The Houston Rockets may run a three-guard lineup more often than they did last year, featuring James Harden and Chris Paul with Eric Gordon.
In a recent episode of The Lowe Post, ESPN’s Zach Lowe speculated that they’ll play them more often “without the security blanket” of Trevor Ariza. Now that he and fellow frontcourt stable Luc Mbah a Moute are no longer on the roster, perhaps they can utilize the scoring these three can provide.
During the regular season, the trio was on the court at the same time for 148 minutes. That averaged out to just 4.6 minutes per appearance, which showed it wasn’t a priority for the Rockets.
Houston, however, scored 134.7 points per 100 possessions during these situations. The Rockets also allowed 105.8 points per 100, outscoring their opponents by 28.9 points per 100. Their true shooting percentage (68.5%) was the best among all three-man lineups that played at least 100 minutes together for the squad.
Mike D’Antoni clearly made a decisive change during the postseason and opted to use the three guards together more often. They played 137 minutes together, averaging 9.1 minutes on the court at the same time per appearance. The group was not as efficient as they were during the regular season but still outscored opponents.
Perhaps the best two players to complement the three guards are big man PJ Tucker and forward Clint Capela. While both Ariza and Mbah a Moute were instrumental to Houston’s success, this five-man collection can thrive without them when needed most.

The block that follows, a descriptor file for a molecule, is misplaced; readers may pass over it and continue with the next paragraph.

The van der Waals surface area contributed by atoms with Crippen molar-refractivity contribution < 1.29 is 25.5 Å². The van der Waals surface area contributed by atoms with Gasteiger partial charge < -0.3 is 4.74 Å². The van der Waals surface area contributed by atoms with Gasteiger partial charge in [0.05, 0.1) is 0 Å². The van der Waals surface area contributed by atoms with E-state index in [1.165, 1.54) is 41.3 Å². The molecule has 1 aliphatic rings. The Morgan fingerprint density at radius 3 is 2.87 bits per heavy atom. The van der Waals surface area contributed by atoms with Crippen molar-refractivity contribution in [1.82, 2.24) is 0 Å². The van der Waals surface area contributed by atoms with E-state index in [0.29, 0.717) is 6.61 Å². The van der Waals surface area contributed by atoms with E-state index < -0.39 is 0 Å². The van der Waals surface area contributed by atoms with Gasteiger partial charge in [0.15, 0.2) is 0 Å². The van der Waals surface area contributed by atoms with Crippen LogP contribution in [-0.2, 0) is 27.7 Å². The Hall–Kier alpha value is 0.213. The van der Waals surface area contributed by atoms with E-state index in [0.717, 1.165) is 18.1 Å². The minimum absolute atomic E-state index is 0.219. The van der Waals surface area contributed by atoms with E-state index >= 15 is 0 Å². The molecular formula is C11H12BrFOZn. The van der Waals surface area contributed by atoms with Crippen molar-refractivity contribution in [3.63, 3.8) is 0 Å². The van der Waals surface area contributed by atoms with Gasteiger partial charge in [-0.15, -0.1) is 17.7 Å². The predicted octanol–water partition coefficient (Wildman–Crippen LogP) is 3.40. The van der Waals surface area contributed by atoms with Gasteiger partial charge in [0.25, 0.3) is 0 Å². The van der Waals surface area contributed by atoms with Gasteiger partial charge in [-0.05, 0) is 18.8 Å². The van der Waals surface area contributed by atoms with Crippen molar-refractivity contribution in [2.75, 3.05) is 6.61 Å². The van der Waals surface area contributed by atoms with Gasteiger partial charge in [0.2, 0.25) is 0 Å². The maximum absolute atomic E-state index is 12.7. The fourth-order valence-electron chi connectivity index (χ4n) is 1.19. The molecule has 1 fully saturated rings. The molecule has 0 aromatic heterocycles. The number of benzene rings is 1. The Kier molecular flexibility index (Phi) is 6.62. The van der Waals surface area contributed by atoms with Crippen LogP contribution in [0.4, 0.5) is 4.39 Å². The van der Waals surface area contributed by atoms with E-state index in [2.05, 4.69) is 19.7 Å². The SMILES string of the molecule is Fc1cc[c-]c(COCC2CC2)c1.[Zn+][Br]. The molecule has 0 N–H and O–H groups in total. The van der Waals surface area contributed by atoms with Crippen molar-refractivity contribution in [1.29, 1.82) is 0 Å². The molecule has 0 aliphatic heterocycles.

They played just 24 minutes together during the regular season but appeared in 20 minutes during the playoffs. When they were on the court at the same time, they were able to outscore their opponents by an impressive 18.7 points per 100 in the postseason.
USA TODAY Sports Media Group’s Kelly Iko dubbed this grouping the Polk Street 5, a lineup best suited to play against the “Hamptons 5” for the Golden State Warriors.
Here’s what Iko wrote about this particular personnel grouping (via The Rockets Wire):
“The thinking behind this is obvious—if having two ball handlers/shooters/scorers is already devastating, imagine what adding a third could yield. Gordon is no Harden or Paul, but his unique skill set is at least a lite version of the aforementioned duo. He’s able to score in different ways, capable of attacking off the dribble and getting to the paint, and he was third in the league in three-pointers made.”
Gordon was typically used as a plug-in to provide offense and playmaking when either Harden or Paul are resting. That’s likely how we will see him most often again during the regular season. This will help keep the team as fresh as possible in their pursuit of greatness.
But when rotations shrink in the postseason and winning matters most, we can expect to see the three-guard set. It matches up well against the Warriors, who often play small-ball. It will also match up well against the Lakers, who may have LeBron James playing as their big man to end games.